June 13, 2011

Children are Expensive

One thing I noticed about becoming a parent is that there is a constant flow of "expenses" from the moment you get pregnant with the first baby (lab fees, co-pays). You and the people who loves you buy the stroller, the car seat, clothes, diapers, wipes, toiletries, baby formula (if you weren't nursing - thank goodness I did even just for 15 months), baby bottles, toys, swings, etc. And just when you thought you had "just enough," you realize you need to buy a new batch of diapers (or onesies or any other clothing item) one size bigger. Next thing you know, you're changing your baby bottles to a set of sippy cups. There really seems to be not enough for the little kiddo while he is "growing" because you keep changing things -- diaper sizes, clothes, car seats, etc. Okay, the bed too. But anyway, you get my point. Having kids is expensive (even though they really are priceless children of God).

(Photo grabbed from Google images)
But my term of "expensive" in this one is not the kind where you always have to buy brand new things. What I meant is that having children will affect your income in a way that it will be a constant disbursement of money from the household income - but it doesn't have to be the kind of expenses where it puts a big hole in your pocket(s).

Not to brag or anything, but what I've liked about our lifestyle (me and my husband's) is that even though we do want some new things every now and then (new computer, new phones, new tv, new etc...) we usually are content with used things or just what we have. Sure every once in a while we'll buy something new but we usually are fine with what we have. I can't believe that we have survived three years of our marriage without cable TV.

The same thing goes when it comes to our son. Lately I've only been shopping at a hand-me-down children's store and it ALWAYS make me happy that I got some new "used" clothes for my son that fit him (except for the last batch of 24 months size that I bought - I think they shrank even before they got to the store). I can almost always buy 5 pairs of clothes for under $20 bucks and they always look new - well at least I pick the ones that are still in great condition. He wouldn't care (at least while he's still not a teenager) if his newly bought clothes are hand-me-downs. As long as we could provide his basic needs for him, we're happy. It doesn't have to be brand new - or branded (though I love Carter's... hehe). Once in a blue moon we would go to Walmart and buy a pair of new clothing for under $10 bucks.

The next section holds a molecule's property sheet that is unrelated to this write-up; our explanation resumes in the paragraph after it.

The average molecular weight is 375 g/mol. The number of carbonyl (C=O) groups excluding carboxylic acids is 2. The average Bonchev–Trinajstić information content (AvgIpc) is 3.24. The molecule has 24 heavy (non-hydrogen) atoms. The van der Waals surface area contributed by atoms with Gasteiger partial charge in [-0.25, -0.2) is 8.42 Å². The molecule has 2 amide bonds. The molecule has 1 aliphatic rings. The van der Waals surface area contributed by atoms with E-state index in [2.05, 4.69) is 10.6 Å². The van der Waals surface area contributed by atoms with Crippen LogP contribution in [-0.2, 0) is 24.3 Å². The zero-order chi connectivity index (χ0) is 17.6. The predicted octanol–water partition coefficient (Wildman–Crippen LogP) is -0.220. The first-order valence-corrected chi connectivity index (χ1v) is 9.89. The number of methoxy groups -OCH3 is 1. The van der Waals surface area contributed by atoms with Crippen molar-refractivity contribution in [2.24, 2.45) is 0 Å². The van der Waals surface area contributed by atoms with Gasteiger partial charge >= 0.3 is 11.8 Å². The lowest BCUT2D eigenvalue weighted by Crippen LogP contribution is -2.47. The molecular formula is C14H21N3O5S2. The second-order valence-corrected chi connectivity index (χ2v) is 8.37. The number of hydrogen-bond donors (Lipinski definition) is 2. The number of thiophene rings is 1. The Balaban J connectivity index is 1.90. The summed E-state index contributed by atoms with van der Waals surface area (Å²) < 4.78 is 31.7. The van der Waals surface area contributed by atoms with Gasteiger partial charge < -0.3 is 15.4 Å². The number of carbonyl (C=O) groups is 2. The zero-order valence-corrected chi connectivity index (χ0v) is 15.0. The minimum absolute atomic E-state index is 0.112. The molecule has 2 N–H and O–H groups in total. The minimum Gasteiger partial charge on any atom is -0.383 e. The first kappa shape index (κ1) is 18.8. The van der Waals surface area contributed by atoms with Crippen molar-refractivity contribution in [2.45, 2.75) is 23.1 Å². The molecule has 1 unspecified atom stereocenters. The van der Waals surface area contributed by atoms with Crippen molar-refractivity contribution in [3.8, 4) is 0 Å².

I think it is also important to know where you can save more money even though you have to buy some brand-new things (like diapers and diaper wipes). I love Amazon Prime. Not only do they always have a two-day FREE shipping, but we just love seeing the ratings first before we buy anything. That website is also what we use to buy our diapers and wipes. My accountant husband actually did the math first (per diaper and wipes) before deciding which brand is best to purchase. We also compare prices at different brick-and-mortar stores for the items that we need to buy new. Bottom line is, it pays at least a few more savings if we spend more time "researching" online where the best deals are.

Even though we try to live a simple life, there are some things that we do want to buy brand-new, like gifts for birthdays and Christmas. Sometimes it is for safety reasons. Like a car seat for one. There are just certain things in life that you can't risk buying used, you know.

I think it is a good training for us as a couple (and as individuals) to be satisfied with what we have and do our best (we still have a lot of room for improvement) to live within our means - especially knowing the fact that we are a one-income family. I think it (living within our means) is also a good training for our son and our future additional children in a way that they will know that they are not always entitled to have every nice things in the world... especially nowadays when most of us think and feel that we are entitled to have everything - and fast! I want my children to know for themselves that life can throw them simple things and everything is still all right.


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